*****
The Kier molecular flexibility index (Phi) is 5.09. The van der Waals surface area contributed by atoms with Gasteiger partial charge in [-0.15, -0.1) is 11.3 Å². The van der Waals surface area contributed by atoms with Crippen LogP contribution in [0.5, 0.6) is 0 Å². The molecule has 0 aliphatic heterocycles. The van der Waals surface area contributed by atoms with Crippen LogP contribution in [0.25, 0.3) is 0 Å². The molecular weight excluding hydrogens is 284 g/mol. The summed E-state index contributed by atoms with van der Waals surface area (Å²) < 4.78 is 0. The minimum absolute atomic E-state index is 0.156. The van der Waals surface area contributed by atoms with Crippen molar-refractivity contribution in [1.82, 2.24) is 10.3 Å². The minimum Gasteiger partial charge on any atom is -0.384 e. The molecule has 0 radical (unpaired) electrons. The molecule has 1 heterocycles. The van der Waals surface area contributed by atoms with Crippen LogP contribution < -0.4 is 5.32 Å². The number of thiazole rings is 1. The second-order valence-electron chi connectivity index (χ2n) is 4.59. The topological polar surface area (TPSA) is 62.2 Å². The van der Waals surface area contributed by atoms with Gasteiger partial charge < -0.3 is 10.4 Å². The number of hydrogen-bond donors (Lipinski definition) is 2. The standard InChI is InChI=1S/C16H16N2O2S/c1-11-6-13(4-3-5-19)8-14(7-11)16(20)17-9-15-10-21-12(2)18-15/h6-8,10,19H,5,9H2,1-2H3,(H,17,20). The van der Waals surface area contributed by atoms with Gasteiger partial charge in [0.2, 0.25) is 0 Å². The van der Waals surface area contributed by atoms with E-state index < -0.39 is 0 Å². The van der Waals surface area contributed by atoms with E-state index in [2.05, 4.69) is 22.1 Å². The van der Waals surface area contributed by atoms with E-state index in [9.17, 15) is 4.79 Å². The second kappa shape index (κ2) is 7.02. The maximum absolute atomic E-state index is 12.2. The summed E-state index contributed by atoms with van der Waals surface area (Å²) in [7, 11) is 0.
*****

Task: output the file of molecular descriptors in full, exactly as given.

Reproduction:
The Kier molecular flexibility index (Phi) is 5.09. The van der Waals surface area contributed by atoms with Gasteiger partial charge in [-0.15, -0.1) is 11.3 Å². The van der Waals surface area contributed by atoms with Crippen LogP contribution in [0.5, 0.6) is 0 Å². The molecule has 0 aliphatic heterocycles. The van der Waals surface area contributed by atoms with Crippen LogP contribution in [0.25, 0.3) is 0 Å². The molecular weight excluding hydrogens is 284 g/mol. The summed E-state index contributed by atoms with van der Waals surface area (Å²) < 4.78 is 0. The minimum absolute atomic E-state index is 0.156. The van der Waals surface area contributed by atoms with Crippen molar-refractivity contribution in [1.82, 2.24) is 10.3 Å². The minimum Gasteiger partial charge on any atom is -0.384 e. The molecule has 0 radical (unpaired) electrons. The molecule has 1 heterocycles. The van der Waals surface area contributed by atoms with Crippen LogP contribution < -0.4 is 5.32 Å². The number of thiazole rings is 1. The second-order valence-electron chi connectivity index (χ2n) is 4.59. The topological polar surface area (TPSA) is 62.2 Å². The van der Waals surface area contributed by atoms with Gasteiger partial charge < -0.3 is 10.4 Å². The number of hydrogen-bond donors (Lipinski definition) is 2. The standard InChI is InChI=1S/C16H16N2O2S/c1-11-6-13(4-3-5-19)8-14(7-11)16(20)17-9-15-10-21-12(2)18-15/h6-8,10,19H,5,9H2,1-2H3,(H,17,20). The van der Waals surface area contributed by atoms with Gasteiger partial charge in [0.2, 0.25) is 0 Å². The van der Waals surface area contributed by atoms with E-state index < -0.39 is 0 Å². The van der Waals surface area contributed by atoms with E-state index in [2.05, 4.69) is 22.1 Å². The van der Waals surface area contributed by atoms with E-state index in [9.17, 15) is 4.79 Å². The second kappa shape index (κ2) is 7.02. The maximum absolute atomic E-state index is 12.2. The summed E-state index contributed by atoms with van der Waals surface area (Å²) in [7, 11) is 0.